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The Restoration period in Scotland.

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Introduction

The Restoration period in Scotland signified the separation of the kingdoms and independence. However, this had major implications for the Scottish economy. This essay will examine Herman's claim that the Scots were starting to establish a stronger position in commerce.1 Several aspects will be examined which directly affected the economy and the consequences of them. The main emphasis will be on English protectionist policies regarding trade links and how Scotland reacted. Both economies of Scotland and England will be compared. Examining the development of new industries will provide an insight into how this signified an upward trend in the economy despite the limitations placed on Scotland. Traditionally, Scotland's economy relied on agriculture. Crops were the mainstay of the Scottish diet and food shortages were still a common occurrence.2Farming never fully recovered from the 1623 famine, which culminated in thousands starving to death. This was reflected in the instability of food prices.3 In looking at the consequences of the Restoration in monarchical terms, Charles II demanded financial compensation for his exile. His debts and his father's (Charles I) were to be honoured by Parliament.4 The sum demanded was astronomical in modern day terms. ...read more.

Middle

resulted in the failure to secure any kind of agreement.17 Although the evidence does tend to suggest that Scotland's economy was in extreme difficulty, there were small signs of improvement in certain areas. The foundations were laid for relatively new industries to flourish. Some improvements were made in agriculture. E.g. areas such as Fife and Lothian incorporated a crop rotation system, partial enclosure and liming of the soil as new farming methods.18 In turn, this encouraged a migration of young people who were seeking employment.19 One of the factors which strengthened the Scottish economy, was the 1672 Act Anent Trade of the Burghs. This relaxed the monopolies of the royal burghs allowing smaller competitors to capture opportunities in the market, which their larger counterparts may have ignored.20 Subsequently, another sign of economic strength was the wave of new manufacturing outlets which became apparent during the Restoration, providing optimism within the Scottish economy. Soap and sugar factories opened in Glasgow in 1667 and 1669, earning Glasgow the title of the 'boomtown' of the 17th century.21 The coal industry steadily increased its production and signified the beginning of private enterprise industry, 'employing workers in a stable and structured environment'.22 The volume of coal exports had doubled by the 1680's.23 Glasgow was particularly significant in the upward trend of the economy. ...read more.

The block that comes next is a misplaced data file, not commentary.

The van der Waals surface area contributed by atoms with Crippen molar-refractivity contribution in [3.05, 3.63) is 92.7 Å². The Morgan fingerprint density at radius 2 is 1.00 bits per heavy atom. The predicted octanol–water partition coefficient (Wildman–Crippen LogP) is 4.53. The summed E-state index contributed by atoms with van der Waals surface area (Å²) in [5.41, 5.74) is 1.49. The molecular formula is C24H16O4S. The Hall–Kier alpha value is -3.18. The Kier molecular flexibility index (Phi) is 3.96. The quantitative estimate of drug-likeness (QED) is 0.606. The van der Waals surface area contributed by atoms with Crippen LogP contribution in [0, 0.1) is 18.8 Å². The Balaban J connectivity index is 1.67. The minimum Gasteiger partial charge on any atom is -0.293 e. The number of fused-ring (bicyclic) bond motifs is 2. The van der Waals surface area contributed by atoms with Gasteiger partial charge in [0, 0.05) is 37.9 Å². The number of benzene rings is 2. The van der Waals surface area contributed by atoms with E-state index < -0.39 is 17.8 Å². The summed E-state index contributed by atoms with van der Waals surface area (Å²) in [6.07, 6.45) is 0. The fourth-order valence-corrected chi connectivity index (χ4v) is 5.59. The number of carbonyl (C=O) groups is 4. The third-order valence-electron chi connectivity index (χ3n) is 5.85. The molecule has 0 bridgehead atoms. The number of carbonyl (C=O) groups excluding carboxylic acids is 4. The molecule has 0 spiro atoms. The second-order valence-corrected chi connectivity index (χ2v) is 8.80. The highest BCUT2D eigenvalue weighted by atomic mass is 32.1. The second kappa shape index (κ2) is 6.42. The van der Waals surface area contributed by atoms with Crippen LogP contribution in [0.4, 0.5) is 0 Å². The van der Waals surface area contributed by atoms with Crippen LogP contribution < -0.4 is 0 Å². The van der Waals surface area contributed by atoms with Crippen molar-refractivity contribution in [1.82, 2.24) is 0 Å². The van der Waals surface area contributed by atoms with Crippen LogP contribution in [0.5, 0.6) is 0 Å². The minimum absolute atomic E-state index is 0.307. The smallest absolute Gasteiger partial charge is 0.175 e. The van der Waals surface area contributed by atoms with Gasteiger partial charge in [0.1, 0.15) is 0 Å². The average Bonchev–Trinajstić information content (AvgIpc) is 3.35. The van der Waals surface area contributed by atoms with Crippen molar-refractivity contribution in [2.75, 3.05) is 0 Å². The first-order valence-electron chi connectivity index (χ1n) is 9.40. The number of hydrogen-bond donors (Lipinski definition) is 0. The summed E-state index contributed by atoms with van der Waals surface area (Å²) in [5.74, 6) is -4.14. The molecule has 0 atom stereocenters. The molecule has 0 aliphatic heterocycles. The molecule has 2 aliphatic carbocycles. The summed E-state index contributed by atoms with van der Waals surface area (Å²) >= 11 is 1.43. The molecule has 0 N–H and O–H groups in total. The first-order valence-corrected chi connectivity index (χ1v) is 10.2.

Conclusion

This Sceptred Isle, p. 227 23 Houston & Knox. Scotland from the Earliest Times, p. 207 24 Ibid., p. 205 25 Rosalind Mitchison. A History of Scotland, p. 255 26 Michael Lynch. Scotland A new History, p. 309 27 Arthur Herman. How the Scots Invented the Modern World, p. 9 Brown, K, M. Kingdom or Province? Scotland and the Regal Union, 1603 - 1715 MacMillan Press Ltd, London 1992 Dickinson, W. C. Scotland from the earliest times to 1603 a New History of Scotland Vol I Thomas Nelson & sons Ltd., Edinburgh 1961 Herman, A. How the Scots Invented the Modern World Crown Publishing Group, New York 2001 Houston, R.A. & Knox, W.W.J. The New Penguin History of Scotland from the Earliest times to the Present day Penguin Press, London 2001 Konkola, K. & MacCulloch, D. 'People of the book: Success in the English Reformation' History Today Vol 53 (10) Oct 2003 Lee, C. This Sceptred Isle 55BC - 1907 From the Roman Invasion to the death of Queen Victoria Penguin Books & BBC books, London 1997 Lynch, M. Scotland A New History Century, London 1991 Magnusson, M. Scotland the Story of a Nation Harper Collins, London 2001 Mitchison, R. A History of Scotland Methuen & co. Ltd, London 1979 Prebble, J. Darien the Scottish Dream of Empire Birlinn Ltd, Edinburgh 2000 1 1 ...read more.

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